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School Safety

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St. Vrain Safe Routes to School enables and encourages children and their parents to walk, bike or use human power to get to and from school each and every day. The program is designed to increase awareness and be self-motivating. Visit the Safe Routes to School webpage for more program information. You can also find a library of route maps for Longmont area schools on our Maps: Safe Routes to School webpage.

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Safety Tips

Walk with your children to determine a daily walking or bicycling route to school that avoids the busiest intersections and makes use of sidewalks, multi-use paths, traffic signals, marked crosswalks, and school crossing guards. Avoid the congested pick-up and drop-off areas adjacent to the school.

WalkingFootprints

  • Walk your pre-determined route in a GROUP to be SAFER and more VISIBLE.
  • STOP before every curb and look left, right, left and over your shoulder! Make certain that drivers see you and will wait for you.
  • WALK across the street at corners or crosswalks; don’t “jaywalk or enter the street from between parked vehicles.
  • Use push-buttons at traffic signals and WAIT for the “Walk” light. Even then, make certain that drivers see you.
  • Be extra ALERT and leave earlier in bad weather. Drivers may have trouble seeing you, need extra stopping time, or may not be watching.
  • Teach kids and teenagers at an early age to put away their devices and turn down their headphones when crossing the street so they can pay attention to traffic.
  • Don’t talk to or ride with strangers. If you need HELP, go to the school or a business and ask for help.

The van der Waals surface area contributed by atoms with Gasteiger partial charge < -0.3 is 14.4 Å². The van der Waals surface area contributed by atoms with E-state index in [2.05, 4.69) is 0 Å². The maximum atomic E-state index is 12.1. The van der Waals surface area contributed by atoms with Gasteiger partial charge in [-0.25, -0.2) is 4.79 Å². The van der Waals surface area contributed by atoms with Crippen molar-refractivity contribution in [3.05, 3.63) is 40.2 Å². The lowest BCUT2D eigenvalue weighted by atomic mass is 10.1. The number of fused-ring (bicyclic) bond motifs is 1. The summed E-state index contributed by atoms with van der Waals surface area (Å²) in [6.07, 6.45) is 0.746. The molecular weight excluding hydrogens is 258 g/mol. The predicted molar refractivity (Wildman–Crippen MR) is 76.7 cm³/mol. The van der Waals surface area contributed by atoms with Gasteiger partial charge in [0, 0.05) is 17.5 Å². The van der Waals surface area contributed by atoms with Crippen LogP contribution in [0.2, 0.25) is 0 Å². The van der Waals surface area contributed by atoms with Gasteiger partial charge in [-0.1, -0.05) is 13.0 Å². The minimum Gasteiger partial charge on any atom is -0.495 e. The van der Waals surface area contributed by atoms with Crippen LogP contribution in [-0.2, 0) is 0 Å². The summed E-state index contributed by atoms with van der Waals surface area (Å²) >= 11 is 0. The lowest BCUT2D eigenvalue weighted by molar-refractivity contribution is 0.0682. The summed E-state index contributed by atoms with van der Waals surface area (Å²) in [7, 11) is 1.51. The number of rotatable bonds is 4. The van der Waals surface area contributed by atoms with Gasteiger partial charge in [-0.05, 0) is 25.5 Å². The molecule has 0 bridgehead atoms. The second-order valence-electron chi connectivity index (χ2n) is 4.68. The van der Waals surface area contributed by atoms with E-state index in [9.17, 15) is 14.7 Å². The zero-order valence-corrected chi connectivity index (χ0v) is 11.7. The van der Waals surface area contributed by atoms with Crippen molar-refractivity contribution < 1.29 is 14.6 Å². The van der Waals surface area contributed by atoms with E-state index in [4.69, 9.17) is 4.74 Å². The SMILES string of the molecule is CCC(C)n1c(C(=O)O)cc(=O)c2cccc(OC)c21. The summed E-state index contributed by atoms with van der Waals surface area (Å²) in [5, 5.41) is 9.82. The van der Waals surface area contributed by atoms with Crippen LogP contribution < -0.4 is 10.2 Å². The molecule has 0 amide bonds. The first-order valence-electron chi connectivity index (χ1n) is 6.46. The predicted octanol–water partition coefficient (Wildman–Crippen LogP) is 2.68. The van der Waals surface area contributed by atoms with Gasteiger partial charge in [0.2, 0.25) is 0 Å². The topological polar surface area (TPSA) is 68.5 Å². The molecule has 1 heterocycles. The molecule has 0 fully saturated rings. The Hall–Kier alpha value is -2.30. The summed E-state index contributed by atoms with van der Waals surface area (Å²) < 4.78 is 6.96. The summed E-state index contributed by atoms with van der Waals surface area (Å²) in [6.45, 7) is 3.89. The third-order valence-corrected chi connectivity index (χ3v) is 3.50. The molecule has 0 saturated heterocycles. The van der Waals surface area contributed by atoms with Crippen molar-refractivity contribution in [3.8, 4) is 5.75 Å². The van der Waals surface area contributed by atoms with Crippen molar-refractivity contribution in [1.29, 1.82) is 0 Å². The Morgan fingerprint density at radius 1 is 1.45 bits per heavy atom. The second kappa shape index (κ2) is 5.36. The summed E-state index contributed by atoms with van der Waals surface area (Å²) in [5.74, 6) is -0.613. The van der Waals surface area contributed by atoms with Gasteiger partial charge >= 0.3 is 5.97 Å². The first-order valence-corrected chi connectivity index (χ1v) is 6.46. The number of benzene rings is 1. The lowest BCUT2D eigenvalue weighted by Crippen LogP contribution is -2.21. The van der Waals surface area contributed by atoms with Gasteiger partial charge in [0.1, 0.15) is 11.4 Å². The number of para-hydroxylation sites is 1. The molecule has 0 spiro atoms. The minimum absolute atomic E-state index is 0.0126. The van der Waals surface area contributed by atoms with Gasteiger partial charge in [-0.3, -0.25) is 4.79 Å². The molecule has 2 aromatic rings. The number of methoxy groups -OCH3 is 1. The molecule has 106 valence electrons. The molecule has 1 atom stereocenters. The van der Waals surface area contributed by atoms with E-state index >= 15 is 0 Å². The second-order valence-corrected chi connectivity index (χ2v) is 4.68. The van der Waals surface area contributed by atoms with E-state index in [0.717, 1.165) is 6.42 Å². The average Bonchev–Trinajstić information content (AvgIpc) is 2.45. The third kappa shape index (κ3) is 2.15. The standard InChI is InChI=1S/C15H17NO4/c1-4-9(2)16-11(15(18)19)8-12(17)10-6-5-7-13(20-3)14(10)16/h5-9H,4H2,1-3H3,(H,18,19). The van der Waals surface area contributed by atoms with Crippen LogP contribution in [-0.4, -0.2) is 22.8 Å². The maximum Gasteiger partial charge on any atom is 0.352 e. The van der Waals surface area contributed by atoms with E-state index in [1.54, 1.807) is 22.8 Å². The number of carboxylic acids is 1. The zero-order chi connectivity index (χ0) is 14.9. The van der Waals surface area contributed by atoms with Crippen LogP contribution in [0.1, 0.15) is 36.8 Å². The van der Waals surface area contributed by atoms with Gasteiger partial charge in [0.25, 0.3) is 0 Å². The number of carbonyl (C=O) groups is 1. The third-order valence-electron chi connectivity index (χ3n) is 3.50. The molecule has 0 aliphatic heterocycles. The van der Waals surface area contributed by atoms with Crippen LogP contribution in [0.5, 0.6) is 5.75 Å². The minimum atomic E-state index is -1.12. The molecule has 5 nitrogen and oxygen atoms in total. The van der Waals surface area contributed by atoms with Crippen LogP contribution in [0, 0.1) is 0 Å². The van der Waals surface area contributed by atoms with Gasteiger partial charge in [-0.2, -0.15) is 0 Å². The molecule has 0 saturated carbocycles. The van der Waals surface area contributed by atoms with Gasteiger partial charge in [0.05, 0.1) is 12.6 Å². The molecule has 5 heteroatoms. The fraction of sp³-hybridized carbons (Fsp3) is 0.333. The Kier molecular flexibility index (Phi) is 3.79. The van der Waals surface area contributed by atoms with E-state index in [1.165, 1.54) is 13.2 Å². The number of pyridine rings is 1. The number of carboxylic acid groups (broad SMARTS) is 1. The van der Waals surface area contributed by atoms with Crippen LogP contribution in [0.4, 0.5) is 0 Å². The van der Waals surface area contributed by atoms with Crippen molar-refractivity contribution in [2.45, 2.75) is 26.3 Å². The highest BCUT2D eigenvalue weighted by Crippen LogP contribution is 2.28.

Bicycling

When riding bicycles on city streets, please keep these safety tips in mind:  

  • Wear bright BRIGHT CLOTHING and a HELMET that fits and is adjusted properly; a bicycle ridden between sunset and sunrise must, by law, have operating front and rear lights, as well as a rear reflector.Girl on Bike
  • The bike should fit the rider; be able to sit on the seat and touch toes to the ground. Never carry passengers on the seat or handlebars of bicycles designed to carry one person.
  • Ride a pre-determined daily route so parents know where you are, avoiding as many busy intersections as possible.
  • Ride in the same direction as the traffic when possible and as far to the right as is safe.
  • Pay extra attention at corners and at driveways for vehicles backing out. Drivers may not see you.
  • Learn and obey all traffic rules and signs. STOP signs are for all vehicles, even bikes. If riding in the street, stop for school crossing guard stop signs and give the right-of-way to pedestrians.
  • Walk your bike when crossing with a school crossing guard. Walking across helps avoid bumping into others and allows everyone to be more attentive and react to traffic hazards more quickly.
  • Make sure your children who bike to school know and follow safe riding practices by setting a good example.

Driving

CarSchool zones present many dangers. Unfortunately, and often without realizing it, parents create the worst hazards of all. Most schools have between 12 and 15 minutes when hurried drivers converge upon schools double parking, blocking crosswalks, and backing up traffic. Bad weather creates additional problems, when even more parents choose to drive.

Driving through a school zone can be dangerous for both pedestrians and drivers if safety isn't a priority. Using cell phones or even changing a radio station can break concentration. It’s imperative that drivers operate their vehicles with the utmost care and concern and that we, as adults, use good judgment and set good examples. Drivers who do not obey the law around a school area put children’s lives at risk.

  • Watch for bike traffic. When backing out of a driveway or leaving a garage, watch for children walking or biking to school.
  • Drop off children 15 minutes earlier and pick them up 15 minutes later, before or after the “rush”. Or have a designated meeting place a block or two away from school. Get out of the house on time so you don’t need to rush.